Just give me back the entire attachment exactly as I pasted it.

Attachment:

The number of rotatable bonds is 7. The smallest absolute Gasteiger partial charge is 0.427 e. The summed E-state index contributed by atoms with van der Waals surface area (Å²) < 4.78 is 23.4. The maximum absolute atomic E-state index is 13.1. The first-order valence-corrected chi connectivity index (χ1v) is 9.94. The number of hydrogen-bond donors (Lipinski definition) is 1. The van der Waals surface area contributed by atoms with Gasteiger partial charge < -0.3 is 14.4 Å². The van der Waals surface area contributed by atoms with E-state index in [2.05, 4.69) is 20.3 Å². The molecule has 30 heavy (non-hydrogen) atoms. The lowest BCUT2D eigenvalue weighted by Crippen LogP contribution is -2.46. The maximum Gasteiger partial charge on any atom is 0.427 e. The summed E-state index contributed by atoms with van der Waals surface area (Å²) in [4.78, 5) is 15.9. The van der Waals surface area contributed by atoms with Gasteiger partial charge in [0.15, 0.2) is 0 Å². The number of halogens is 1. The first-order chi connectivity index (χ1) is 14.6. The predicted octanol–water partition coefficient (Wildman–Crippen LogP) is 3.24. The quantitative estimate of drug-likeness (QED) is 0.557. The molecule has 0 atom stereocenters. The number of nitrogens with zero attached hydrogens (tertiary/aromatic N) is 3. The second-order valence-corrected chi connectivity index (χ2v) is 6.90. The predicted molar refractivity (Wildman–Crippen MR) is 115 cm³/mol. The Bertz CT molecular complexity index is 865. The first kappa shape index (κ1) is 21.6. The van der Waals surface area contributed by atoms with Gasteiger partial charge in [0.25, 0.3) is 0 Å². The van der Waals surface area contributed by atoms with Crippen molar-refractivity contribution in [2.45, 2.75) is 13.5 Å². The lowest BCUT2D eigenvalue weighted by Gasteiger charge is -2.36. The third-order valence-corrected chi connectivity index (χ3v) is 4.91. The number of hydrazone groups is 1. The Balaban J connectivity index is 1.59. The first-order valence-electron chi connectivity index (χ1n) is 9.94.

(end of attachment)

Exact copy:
The number of rotatable bonds is 7. The smallest absolute Gasteiger partial charge is 0.427 e. The summed E-state index contributed by atoms with van der Waals surface area (Å²) < 4.78 is 23.4. The maximum absolute atomic E-state index is 13.1. The first-order valence-corrected chi connectivity index (χ1v) is 9.94. The number of hydrogen-bond donors (Lipinski definition) is 1. The van der Waals surface area contributed by atoms with Gasteiger partial charge < -0.3 is 14.4 Å². The van der Waals surface area contributed by atoms with E-state index in [2.05, 4.69) is 20.3 Å². The molecule has 30 heavy (non-hydrogen) atoms. The lowest BCUT2D eigenvalue weighted by Crippen LogP contribution is -2.46. The maximum Gasteiger partial charge on any atom is 0.427 e. The summed E-state index contributed by atoms with van der Waals surface area (Å²) in [4.78, 5) is 15.9. The van der Waals surface area contributed by atoms with Gasteiger partial charge in [0.15, 0.2) is 0 Å². The number of halogens is 1. The first-order chi connectivity index (χ1) is 14.6. The predicted octanol–water partition coefficient (Wildman–Crippen LogP) is 3.24. The quantitative estimate of drug-likeness (QED) is 0.557. The molecule has 0 atom stereocenters. The number of nitrogens with zero attached hydrogens (tertiary/aromatic N) is 3. The second-order valence-corrected chi connectivity index (χ2v) is 6.90. The predicted molar refractivity (Wildman–Crippen MR) is 115 cm³/mol. The Bertz CT molecular complexity index is 865. The first kappa shape index (κ1) is 21.6. The van der Waals surface area contributed by atoms with Gasteiger partial charge in [0.25, 0.3) is 0 Å². The van der Waals surface area contributed by atoms with Crippen molar-refractivity contribution in [2.45, 2.75) is 13.5 Å². The lowest BCUT2D eigenvalue weighted by Gasteiger charge is -2.36. The third-order valence-corrected chi connectivity index (χ3v) is 4.91. The number of hydrazone groups is 1. The Balaban J connectivity index is 1.59. The first-order valence-electron chi connectivity index (χ1n) is 9.94.